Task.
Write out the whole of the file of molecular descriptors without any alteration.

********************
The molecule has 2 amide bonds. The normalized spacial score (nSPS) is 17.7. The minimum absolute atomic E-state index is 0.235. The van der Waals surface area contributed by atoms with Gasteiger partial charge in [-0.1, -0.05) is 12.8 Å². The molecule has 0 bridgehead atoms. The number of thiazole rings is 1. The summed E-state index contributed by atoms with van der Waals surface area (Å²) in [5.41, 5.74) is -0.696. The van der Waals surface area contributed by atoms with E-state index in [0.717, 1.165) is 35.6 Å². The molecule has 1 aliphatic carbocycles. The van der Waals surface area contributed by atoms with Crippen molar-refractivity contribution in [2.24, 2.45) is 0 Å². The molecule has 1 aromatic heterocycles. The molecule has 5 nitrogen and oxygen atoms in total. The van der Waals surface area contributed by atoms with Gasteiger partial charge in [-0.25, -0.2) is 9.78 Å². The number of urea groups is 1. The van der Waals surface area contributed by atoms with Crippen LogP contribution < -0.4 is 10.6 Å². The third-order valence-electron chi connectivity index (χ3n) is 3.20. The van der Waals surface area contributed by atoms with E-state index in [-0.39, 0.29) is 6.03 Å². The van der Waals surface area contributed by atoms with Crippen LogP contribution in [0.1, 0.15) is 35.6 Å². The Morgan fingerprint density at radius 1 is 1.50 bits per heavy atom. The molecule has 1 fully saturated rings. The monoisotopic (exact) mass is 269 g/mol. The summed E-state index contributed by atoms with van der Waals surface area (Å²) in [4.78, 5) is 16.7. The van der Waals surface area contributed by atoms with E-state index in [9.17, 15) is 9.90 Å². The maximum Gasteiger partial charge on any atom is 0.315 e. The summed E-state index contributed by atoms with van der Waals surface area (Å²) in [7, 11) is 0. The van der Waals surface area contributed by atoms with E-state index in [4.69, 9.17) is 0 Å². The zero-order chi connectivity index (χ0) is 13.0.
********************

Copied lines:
The molecule has 2 amide bonds. The normalized spacial score (nSPS) is 17.7. The minimum absolute atomic E-state index is 0.235. The van der Waals surface area contributed by atoms with Gasteiger partial charge in [-0.1, -0.05) is 12.8 Å². The molecule has 0 bridgehead atoms. The number of thiazole rings is 1. The summed E-state index contributed by atoms with van der Waals surface area (Å²) in [5.41, 5.74) is -0.696. The van der Waals surface area contributed by atoms with E-state index in [0.717, 1.165) is 35.6 Å². The molecule has 1 aliphatic carbocycles. The van der Waals surface area contributed by atoms with Crippen molar-refractivity contribution in [2.24, 2.45) is 0 Å². The molecule has 1 aromatic heterocycles. The molecule has 5 nitrogen and oxygen atoms in total. The van der Waals surface area contributed by atoms with Gasteiger partial charge in [-0.25, -0.2) is 9.78 Å². The number of urea groups is 1. The van der Waals surface area contributed by atoms with Crippen LogP contribution < -0.4 is 10.6 Å². The third-order valence-electron chi connectivity index (χ3n) is 3.20. The van der Waals surface area contributed by atoms with E-state index in [-0.39, 0.29) is 6.03 Å². The van der Waals surface area contributed by atoms with Crippen LogP contribution in [0.1, 0.15) is 35.6 Å². The Morgan fingerprint density at radius 1 is 1.50 bits per heavy atom. The molecule has 1 fully saturated rings. The monoisotopic (exact) mass is 269 g/mol. The summed E-state index contributed by atoms with van der Waals surface area (Å²) in [4.78, 5) is 16.7. The van der Waals surface area contributed by atoms with E-state index in [9.17, 15) is 9.90 Å². The maximum Gasteiger partial charge on any atom is 0.315 e. The summed E-state index contributed by atoms with van der Waals surface area (Å²) in [7, 11) is 0. The van der Waals surface area contributed by atoms with E-state index in [4.69, 9.17) is 0 Å². The zero-order chi connectivity index (χ0) is 13.0.